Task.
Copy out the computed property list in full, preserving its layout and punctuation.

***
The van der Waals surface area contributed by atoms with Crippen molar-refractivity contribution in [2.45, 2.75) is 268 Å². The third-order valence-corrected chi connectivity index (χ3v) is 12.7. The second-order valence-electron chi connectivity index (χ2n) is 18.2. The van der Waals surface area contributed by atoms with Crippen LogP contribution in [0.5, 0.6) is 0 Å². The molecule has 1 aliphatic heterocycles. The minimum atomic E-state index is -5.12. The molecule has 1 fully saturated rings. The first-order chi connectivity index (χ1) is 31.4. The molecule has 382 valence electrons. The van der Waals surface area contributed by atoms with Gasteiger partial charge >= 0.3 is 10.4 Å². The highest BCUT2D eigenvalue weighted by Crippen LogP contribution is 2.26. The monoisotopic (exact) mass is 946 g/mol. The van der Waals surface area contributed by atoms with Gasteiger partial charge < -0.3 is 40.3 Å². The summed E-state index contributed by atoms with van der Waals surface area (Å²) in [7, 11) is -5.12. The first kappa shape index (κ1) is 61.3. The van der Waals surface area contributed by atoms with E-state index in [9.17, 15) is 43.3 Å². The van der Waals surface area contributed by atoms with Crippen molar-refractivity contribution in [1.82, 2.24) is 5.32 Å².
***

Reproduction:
The van der Waals surface area contributed by atoms with Crippen molar-refractivity contribution in [2.45, 2.75) is 268 Å². The third-order valence-corrected chi connectivity index (χ3v) is 12.7. The second-order valence-electron chi connectivity index (χ2n) is 18.2. The van der Waals surface area contributed by atoms with Crippen LogP contribution in [0.5, 0.6) is 0 Å². The molecule has 1 aliphatic heterocycles. The minimum atomic E-state index is -5.12. The molecule has 1 fully saturated rings. The first-order chi connectivity index (χ1) is 31.4. The molecule has 382 valence electrons. The van der Waals surface area contributed by atoms with Gasteiger partial charge >= 0.3 is 10.4 Å². The highest BCUT2D eigenvalue weighted by Crippen LogP contribution is 2.26. The monoisotopic (exact) mass is 946 g/mol. The van der Waals surface area contributed by atoms with Gasteiger partial charge < -0.3 is 40.3 Å². The summed E-state index contributed by atoms with van der Waals surface area (Å²) in [7, 11) is -5.12. The first kappa shape index (κ1) is 61.3. The van der Waals surface area contributed by atoms with E-state index in [9.17, 15) is 43.3 Å². The van der Waals surface area contributed by atoms with Crippen molar-refractivity contribution in [1.82, 2.24) is 5.32 Å².